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Learn from Industry Leaders How to Kick-Start Your Nursing Career

July 2013

Attention all student nurses and new nurses – are you interested in learning how to expand your network, prep for interviews or gain valuable experience in nursing? Or maybe you want to know what to expect during your first year as a nurse. We are inviting student nurses and nurses with less than five years of nursing experience to share your fundamental questions with us on the Nursing Notes by Johnson & Johnson Facebook Page and on Twitter @JNJNursingNotes. Each month, we will pick a few questions to highlight in this section with responses provided by seasoned nurses!

Q. What advice can you give to new nurses on how to help improve the patient experience?

A. Openly communicating with your patients and giving them correct expectations is so important. If patients feel that they are well-informed, I have found that they do much better in the recovery process. Recovery is often a marathon, not a sprint, and preparing patients for what to expect is vital to their experience.

-Sara Kerr Reges, RN, Brain Injury Services at MedStar National Rehabilitation Hospital (NRH) in Washington, D.C. Reges has been a nurse since 1987.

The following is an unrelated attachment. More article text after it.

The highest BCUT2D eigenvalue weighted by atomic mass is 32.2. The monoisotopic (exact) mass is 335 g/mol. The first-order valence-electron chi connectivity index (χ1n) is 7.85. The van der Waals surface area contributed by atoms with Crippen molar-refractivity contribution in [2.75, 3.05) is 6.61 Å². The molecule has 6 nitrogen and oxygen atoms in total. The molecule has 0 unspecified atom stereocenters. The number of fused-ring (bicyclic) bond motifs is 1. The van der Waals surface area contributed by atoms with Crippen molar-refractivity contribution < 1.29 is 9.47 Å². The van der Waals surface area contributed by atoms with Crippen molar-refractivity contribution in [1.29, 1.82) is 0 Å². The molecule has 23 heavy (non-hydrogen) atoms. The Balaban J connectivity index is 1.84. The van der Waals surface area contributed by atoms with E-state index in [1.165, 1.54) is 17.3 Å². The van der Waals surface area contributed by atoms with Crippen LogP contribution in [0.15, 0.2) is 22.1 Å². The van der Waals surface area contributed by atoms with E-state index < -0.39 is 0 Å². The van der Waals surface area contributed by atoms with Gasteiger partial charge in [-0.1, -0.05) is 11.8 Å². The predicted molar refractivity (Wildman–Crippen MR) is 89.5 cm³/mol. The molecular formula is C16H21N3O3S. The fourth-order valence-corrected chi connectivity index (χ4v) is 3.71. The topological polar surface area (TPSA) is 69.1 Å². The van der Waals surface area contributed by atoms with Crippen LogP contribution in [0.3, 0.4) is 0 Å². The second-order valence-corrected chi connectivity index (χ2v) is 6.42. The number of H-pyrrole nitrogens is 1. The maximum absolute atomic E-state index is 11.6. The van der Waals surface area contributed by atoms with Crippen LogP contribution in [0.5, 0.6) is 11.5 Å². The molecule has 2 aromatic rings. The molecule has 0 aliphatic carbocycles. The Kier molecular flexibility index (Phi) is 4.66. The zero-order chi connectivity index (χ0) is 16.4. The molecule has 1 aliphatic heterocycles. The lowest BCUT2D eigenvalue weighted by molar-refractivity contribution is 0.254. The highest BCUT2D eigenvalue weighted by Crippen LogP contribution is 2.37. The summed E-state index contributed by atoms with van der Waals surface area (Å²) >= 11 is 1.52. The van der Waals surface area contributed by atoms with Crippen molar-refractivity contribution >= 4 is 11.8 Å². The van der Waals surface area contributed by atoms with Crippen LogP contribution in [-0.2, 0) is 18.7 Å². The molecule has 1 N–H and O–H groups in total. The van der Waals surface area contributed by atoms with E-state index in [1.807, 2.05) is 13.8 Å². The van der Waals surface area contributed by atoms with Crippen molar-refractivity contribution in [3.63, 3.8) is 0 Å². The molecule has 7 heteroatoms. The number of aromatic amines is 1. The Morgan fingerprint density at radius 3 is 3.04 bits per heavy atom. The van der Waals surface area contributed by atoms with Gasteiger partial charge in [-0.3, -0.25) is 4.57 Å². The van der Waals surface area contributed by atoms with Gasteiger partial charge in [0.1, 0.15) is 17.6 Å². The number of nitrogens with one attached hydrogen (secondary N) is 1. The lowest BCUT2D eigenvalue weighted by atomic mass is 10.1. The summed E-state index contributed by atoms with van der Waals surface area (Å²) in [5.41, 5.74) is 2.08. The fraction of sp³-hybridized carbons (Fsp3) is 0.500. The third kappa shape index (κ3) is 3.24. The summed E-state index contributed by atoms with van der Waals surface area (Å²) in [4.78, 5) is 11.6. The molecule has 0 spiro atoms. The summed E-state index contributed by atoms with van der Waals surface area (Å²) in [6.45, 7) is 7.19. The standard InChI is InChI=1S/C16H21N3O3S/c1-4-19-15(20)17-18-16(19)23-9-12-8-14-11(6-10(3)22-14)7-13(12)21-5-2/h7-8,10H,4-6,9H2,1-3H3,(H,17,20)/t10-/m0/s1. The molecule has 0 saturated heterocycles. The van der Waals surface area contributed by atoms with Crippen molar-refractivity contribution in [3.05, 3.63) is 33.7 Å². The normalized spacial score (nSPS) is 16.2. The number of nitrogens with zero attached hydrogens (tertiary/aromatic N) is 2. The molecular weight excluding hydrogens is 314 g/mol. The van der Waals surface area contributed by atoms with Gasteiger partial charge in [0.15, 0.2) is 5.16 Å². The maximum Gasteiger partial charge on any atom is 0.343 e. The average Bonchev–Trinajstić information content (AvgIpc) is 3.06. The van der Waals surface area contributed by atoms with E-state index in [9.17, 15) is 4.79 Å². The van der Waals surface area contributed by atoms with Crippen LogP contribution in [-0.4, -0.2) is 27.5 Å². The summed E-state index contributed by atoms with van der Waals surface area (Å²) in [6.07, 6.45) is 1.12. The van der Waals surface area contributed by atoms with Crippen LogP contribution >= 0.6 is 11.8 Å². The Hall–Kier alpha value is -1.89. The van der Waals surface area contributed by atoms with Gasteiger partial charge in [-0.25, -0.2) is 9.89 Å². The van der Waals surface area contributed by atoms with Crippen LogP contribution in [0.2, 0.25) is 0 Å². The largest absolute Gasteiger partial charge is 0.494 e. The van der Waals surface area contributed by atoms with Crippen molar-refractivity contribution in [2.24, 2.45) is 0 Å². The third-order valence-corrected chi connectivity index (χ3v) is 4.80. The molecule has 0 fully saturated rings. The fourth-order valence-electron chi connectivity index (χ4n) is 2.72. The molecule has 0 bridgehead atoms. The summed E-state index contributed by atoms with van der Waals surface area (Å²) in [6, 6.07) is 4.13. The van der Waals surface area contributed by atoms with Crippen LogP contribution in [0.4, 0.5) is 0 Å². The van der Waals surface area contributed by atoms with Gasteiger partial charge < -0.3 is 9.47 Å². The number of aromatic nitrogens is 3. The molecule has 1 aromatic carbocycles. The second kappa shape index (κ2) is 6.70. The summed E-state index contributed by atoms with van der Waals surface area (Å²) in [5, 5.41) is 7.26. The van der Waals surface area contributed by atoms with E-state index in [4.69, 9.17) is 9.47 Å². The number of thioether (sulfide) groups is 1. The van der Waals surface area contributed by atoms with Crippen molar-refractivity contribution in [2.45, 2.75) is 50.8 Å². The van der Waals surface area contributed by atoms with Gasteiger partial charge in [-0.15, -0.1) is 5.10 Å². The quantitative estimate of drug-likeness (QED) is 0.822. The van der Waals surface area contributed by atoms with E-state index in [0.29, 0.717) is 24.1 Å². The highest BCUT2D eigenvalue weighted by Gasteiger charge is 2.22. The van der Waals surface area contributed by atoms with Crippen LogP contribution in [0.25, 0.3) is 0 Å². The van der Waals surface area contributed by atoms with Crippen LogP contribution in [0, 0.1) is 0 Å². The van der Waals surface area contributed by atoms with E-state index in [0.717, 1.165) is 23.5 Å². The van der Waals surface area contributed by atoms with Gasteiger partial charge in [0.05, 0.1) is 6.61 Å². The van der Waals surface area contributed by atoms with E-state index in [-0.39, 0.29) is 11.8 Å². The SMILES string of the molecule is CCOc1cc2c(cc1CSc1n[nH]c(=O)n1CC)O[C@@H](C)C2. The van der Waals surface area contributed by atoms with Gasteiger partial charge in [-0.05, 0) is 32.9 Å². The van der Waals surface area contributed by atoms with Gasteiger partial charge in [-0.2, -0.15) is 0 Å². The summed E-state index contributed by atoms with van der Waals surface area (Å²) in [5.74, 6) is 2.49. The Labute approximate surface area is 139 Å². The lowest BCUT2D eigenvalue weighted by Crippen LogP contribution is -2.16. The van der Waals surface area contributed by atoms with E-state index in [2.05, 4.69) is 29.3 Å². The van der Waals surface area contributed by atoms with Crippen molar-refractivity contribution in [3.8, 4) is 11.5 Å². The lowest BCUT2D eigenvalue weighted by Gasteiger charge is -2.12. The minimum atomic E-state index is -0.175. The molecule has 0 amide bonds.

Q. What qualities do you most look for in new nurse graduates seeking a job in your unit?

We look for nurses who can demonstrate the ability to show compassion and empathy towards their patients. While a nurse’s clinical skills and experiences are just as important, there is nothing as rewarding as having a new nurse who can empathize with his or her patients.

Additionally, it is critical for young nurses to develop excellent communication skills. Many people take that quality for granted, but communicating is a skill that needs to be developed in order to effectively connect with one’s patients and colleagues.

-Mary Linda Rivera, RN, ND, Senior Director at the Cleveland Clinic’s Office of Patient Experience in Cleveland, Ohio. Rivera has been a nurse for more than 30 years.


Q. What advice would you give to student nurses and recent graduates searching for the “right” specialty and setting to work in?

I have worked in many different environments – urban hospitals, military hospitals, medical centers and now in a rural hospital – and have gained a lot of knowledge from each experience. My best advice is for nurses to take as many opportunities to work in new and different settings as possible. Even if you think you may not enjoy it, each experience may open your mind to something new and help you out in your next role.

-Lisa McDonald, RN, BSN, CNOR, RNFA, project coordinator and operating room nurse at Canton-Potsdam Hospital in Potsdam, N.Y. Lisa has been a nurse since 1988.

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